When purchasing life insurance, the most important question to ask yourself is, “Who would financially suffer if I suddenly passed away?” In other words, who relies on you for an income or financial support?
A life insurance beneficiary is either a person or entity that receives the funds from a life insurance policy when the insured passes away. Life insurance is usually purchased with this person or entity in mind.
But what if my beneficiaries are children, or what if I need to protect more than one person?
We’ve created this extensive guide to help you select a beneficiary or beneficiaries for your life insurance policy.
Below are the 5 most common questions our potential clients have when purchasing a life insurance policy:
Quick Article Guide:
1. How Do I Decide Whom to Name as the Beneficiary of My Life Insurance?
2. Can I List More Than One Beneficiary on My Life Insurance Policy?
3. If I Have Young Children, Whom Should I Name As My Contingent or Secondary Beneficiary?
4. Determining How Your Beneficiary Is Paid
5. How Do the Life Insurance Companies Make Sure the Right Beneficiary Is Paid?
In life insurance, the beneficiary is the person(s) or entity that will receive the money from your life insurance policy when you pass away. The money paid out by a life insurance policy is often referred to as the “death benefit” or “face amount” of your life insurance policy.
A beneficiary can be one person or multiple people. Most commonly, our clients will name their spouse or an immediate family member as their policy’s beneficiary. However, you do not have to name a family member as the beneficiary of your life insurance policy. Your life insurance policy’s beneficiary can also be a charity, a trust (in which a trustee will be designated to administer the benefits), a business, or your estate.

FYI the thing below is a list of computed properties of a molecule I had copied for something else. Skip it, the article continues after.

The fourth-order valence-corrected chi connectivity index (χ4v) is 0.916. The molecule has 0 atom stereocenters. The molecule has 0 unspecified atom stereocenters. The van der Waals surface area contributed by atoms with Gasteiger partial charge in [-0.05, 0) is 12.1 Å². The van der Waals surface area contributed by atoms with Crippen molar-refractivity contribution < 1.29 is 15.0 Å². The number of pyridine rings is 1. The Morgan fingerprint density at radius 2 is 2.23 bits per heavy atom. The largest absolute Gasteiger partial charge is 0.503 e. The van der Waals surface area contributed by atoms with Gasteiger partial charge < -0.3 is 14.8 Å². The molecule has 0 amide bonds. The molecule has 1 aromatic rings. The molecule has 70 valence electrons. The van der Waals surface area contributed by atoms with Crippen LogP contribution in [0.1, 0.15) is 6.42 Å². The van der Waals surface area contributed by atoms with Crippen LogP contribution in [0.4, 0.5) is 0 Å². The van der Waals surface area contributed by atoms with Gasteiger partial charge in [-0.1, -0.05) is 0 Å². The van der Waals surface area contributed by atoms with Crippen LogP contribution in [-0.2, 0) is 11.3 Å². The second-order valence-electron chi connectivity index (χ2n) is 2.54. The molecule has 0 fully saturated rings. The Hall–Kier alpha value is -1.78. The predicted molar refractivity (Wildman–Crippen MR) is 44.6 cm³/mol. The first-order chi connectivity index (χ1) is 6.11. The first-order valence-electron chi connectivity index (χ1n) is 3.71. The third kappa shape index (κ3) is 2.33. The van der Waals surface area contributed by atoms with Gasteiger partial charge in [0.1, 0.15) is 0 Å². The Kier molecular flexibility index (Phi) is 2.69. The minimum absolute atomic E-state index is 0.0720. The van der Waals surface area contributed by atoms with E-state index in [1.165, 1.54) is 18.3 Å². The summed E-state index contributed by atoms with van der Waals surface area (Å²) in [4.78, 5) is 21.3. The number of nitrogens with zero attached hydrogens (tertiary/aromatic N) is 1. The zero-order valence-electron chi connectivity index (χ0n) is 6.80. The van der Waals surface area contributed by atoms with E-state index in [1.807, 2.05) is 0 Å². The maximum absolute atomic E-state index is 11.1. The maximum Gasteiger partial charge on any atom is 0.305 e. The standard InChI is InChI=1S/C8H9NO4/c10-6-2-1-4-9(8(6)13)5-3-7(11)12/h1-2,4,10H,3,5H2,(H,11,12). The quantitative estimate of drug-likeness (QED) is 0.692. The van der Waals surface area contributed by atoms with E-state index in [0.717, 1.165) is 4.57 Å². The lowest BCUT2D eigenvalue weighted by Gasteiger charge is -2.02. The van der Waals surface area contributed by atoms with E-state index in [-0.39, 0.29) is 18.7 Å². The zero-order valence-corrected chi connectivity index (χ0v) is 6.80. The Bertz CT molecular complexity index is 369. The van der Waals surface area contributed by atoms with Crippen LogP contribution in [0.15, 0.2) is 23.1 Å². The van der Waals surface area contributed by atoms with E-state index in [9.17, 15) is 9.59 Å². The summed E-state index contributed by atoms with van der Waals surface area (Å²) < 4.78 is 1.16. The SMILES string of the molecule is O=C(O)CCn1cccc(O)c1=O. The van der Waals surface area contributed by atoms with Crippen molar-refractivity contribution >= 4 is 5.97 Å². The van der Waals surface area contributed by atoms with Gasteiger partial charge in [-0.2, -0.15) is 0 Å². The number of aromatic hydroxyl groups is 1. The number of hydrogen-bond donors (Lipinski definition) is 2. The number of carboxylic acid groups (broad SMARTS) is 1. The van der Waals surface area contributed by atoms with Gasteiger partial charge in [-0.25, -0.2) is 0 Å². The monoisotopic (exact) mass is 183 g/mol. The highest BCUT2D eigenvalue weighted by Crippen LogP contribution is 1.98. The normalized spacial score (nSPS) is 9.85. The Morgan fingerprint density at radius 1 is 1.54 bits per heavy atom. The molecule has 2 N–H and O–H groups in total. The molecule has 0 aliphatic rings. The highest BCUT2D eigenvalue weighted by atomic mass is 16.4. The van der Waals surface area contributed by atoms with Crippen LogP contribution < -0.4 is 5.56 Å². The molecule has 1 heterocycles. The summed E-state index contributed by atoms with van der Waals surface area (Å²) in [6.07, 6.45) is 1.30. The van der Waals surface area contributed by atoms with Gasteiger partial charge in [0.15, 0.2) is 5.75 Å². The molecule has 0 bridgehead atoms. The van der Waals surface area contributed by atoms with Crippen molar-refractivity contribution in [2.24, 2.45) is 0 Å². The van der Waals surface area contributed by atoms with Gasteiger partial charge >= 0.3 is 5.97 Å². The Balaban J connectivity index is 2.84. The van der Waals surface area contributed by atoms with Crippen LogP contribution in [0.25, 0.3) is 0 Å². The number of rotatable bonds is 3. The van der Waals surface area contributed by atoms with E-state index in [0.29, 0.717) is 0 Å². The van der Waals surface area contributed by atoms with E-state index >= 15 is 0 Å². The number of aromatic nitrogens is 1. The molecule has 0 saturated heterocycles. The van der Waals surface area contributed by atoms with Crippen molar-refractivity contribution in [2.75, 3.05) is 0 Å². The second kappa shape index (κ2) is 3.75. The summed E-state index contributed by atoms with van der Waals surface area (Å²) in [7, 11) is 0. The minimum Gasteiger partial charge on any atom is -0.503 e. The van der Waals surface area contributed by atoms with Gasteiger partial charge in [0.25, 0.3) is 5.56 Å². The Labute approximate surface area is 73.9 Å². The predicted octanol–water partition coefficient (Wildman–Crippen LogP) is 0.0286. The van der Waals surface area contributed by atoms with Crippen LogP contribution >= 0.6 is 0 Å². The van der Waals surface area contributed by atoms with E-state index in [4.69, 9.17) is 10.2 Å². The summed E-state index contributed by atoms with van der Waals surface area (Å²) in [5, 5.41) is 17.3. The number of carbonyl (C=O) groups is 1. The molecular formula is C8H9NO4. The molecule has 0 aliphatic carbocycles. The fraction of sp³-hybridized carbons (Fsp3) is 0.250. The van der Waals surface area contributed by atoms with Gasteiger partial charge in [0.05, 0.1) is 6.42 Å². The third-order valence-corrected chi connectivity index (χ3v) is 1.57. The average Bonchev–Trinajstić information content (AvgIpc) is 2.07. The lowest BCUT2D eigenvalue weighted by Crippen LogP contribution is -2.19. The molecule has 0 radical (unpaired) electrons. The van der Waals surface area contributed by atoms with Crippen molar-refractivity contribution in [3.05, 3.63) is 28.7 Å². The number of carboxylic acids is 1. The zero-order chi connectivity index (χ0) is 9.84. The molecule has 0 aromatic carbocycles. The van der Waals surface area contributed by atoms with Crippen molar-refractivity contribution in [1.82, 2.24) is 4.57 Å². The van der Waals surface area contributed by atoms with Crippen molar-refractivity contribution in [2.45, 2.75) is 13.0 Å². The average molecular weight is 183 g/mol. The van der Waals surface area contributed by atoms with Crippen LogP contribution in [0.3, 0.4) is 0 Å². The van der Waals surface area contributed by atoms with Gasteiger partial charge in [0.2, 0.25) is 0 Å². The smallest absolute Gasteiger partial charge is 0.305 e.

90% of the time, our clients list their spouse as the beneficiary of their policy. If you pass away, your spouse will receive the proceeds of your life insurance policy and they are free to use this money as needed. The proceeds from a life insurance policy are usually used to pay off a mortgage, replace an income, or to pay off outstanding debts and medical bills.
If you are not married, we usually recommend naming an immediate family member as the beneficiary of your life insurance policy. There are a few questions that you should ask yourself to make sure that the proceeds of your life insurance are allocated correctly and used as you intended.
• Who is financially reliant on your income?
• Who will be taking care of your funeral and final expenses?
• Who will take custody of your children if you pass away before they are adults?
• Are you leaving any debts behind?
Selecting the number of beneficiaries for your life insurance policy depends on the reason you are purchasing the coverage. We’ve broken down the five most common reasons that people buy life insurance and explained the most appropriate beneficiary for each situation below.
Life Insurance for Your Family: